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1 Supramolecular studies of Rigidoporus lignosus and other fungal laccases

Laccases (benzenediol oxygen oxidoreductase, EC are multicopper oxidases containing transition metal ions which are essential for electron transfer from substrate to T1 copper site. The redox potential Eo is one of the most important parameter that characterizes the behaviour of these enzymes. Despite having very similar metal site features, the T1 copper site span a large range of Eo, suggesting that the secondary coordination sphere influences are important. This problem is especially relevant because laccases can directly oxidize only compounds with ionization potential not higher than the Eo of their T1-Cu sites. Therefore, the E0 of T1 determines the efficiency of catalysis on substrate oxidation, making high-potential laccases promising for biotechnological and protein engineering applications.

The computational studies reported in one of our previous publications(Cambria et al., 2012) detected several structural factors that may influence the Eo of the examined laccases. Some of these factors are dependent on the nature of the coordination ligands of T1 site, but others can be ascribed to the hydrophobic residues, hydrogen bond network, stacking and electrostatic interactions not necessary interacting directly with the copper metal.

The length of the copper T1 ligation histidine bond carried out on laccases with different Eo, shows that the distances of the Cu1 coordinate histidine bond of high Eo laccases are longer then that of low Eo laccases. These longer distances render the copper site more electron deficient and destabilizes its higher oxidation states with a consequent increase of the Eo (see Figure 1).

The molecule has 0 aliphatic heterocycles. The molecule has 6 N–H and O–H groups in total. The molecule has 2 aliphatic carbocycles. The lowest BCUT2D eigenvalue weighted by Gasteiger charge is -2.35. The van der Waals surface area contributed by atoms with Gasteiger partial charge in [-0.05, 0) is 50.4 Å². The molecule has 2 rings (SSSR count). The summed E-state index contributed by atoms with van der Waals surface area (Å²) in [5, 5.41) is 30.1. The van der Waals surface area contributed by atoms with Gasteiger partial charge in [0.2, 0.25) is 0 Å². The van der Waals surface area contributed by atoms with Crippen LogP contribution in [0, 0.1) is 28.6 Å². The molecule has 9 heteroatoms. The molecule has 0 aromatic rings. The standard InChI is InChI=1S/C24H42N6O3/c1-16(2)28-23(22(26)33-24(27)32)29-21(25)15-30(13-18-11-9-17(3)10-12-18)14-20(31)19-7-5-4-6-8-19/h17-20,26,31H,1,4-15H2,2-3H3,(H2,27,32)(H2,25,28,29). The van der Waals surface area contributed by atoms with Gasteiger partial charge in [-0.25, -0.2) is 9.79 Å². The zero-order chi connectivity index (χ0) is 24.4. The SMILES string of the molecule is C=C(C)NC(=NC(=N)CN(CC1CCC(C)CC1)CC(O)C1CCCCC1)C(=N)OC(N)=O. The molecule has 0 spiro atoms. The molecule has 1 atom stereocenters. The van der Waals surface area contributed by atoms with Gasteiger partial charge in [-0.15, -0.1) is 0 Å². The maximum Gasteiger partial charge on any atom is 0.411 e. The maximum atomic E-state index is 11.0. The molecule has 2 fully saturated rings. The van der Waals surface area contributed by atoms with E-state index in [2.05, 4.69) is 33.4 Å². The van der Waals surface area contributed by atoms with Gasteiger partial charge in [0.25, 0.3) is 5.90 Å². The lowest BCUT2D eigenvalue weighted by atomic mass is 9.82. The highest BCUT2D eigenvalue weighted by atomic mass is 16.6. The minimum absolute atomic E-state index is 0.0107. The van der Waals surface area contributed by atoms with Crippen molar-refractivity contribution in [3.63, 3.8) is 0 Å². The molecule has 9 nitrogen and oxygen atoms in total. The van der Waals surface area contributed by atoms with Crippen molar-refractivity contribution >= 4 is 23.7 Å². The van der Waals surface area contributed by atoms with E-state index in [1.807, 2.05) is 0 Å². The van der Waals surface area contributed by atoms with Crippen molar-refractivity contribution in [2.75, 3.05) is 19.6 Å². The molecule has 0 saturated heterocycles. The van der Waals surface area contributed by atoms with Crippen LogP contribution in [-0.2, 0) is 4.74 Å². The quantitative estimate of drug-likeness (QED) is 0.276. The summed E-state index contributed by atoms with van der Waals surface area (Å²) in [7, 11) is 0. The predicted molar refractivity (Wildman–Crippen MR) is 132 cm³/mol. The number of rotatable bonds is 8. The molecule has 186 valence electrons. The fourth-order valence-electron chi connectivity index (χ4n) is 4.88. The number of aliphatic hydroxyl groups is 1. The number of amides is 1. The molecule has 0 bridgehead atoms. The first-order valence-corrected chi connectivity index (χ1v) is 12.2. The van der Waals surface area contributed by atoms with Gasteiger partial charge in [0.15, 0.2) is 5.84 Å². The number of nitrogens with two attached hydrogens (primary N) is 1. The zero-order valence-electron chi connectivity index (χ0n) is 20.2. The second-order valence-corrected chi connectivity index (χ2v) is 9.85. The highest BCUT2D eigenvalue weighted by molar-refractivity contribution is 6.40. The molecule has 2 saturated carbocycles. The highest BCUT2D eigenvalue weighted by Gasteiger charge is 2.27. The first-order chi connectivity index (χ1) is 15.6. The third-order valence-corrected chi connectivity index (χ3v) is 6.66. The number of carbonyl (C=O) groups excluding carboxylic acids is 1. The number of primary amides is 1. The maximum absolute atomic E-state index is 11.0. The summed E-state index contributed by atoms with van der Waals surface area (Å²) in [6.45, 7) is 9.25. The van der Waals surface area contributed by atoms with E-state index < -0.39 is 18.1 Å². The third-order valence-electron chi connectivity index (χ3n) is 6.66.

Figure 1. View of coordination distances and amino acid residues around the T1-binding site in different laccases. Hydrogen bonding interactions (Å) are shown as dotted lines; amino acid residues are represented as a colour coded stick; T1 Cu is shown as a pale blue sphere..

Hydrophobic environment around the T1 copper site appears to be another major structural determinant in modulating the Eo, where the stronger hydrophobic environment correlates with higher Eo (see Figure 2).


Figure 2. (a, b, c). The graphs report a detailed visualization of hydropathy profiles by Kyte-Doolittle scale (slide window = 5) for remarkable regions surrounding the RlL, TvL, CcL, and MaL T1 copper. Hydropathy values and amino acid sequences are shown by a colour code and are expressed as logP.

Analysis of hydrogen bond network (HBN) demonstrates that the amino acids building the T1 site strongly interact with neighbouring atoms therefore contributing to the stabilization of protein folding. Changes in these HBN that modified the Cu1 preferred coordination geometry leads to an increase in Eo (see Table 1).


Table 1. Distances between T1 Cu and ligand atoms (Cu-ligand). Hydrogen bonding distance between atoms of the Cu binding residues and spatially neighbouring atoms is also reported. Data refer to both high and low Eo laccases. Active site residues are highlighted as bold.

Stacking interactions between amino acid aromatic and metal ion coordination histidine imidazole ring, in the second coordination shell, play important roles in modulating Eo of laccases (see Figure 3 and Table 2).


Figure 3. Superposition of RlL, TvL, CcL and MaL T1 proximal pairs involved in π-π interactions. Amino acid residues are represented as a colour coded stick; T1 copper is shown as a pale blue sphere.


Table 2. Stacking parameters of pairs detected in RlL, TvL,CcL and MaL T1 homologue shell.

The electrostatic interactions between the T1 copper site with backbone carbonyl ligand show that, in the high Eo laccases, the bond length are longer if compared with the homologues of low Eo laccases. This elongated bond give rise to a destabilization of the higher Cu1 oxidation states and consequently to an increase of Eo(see Figure 4).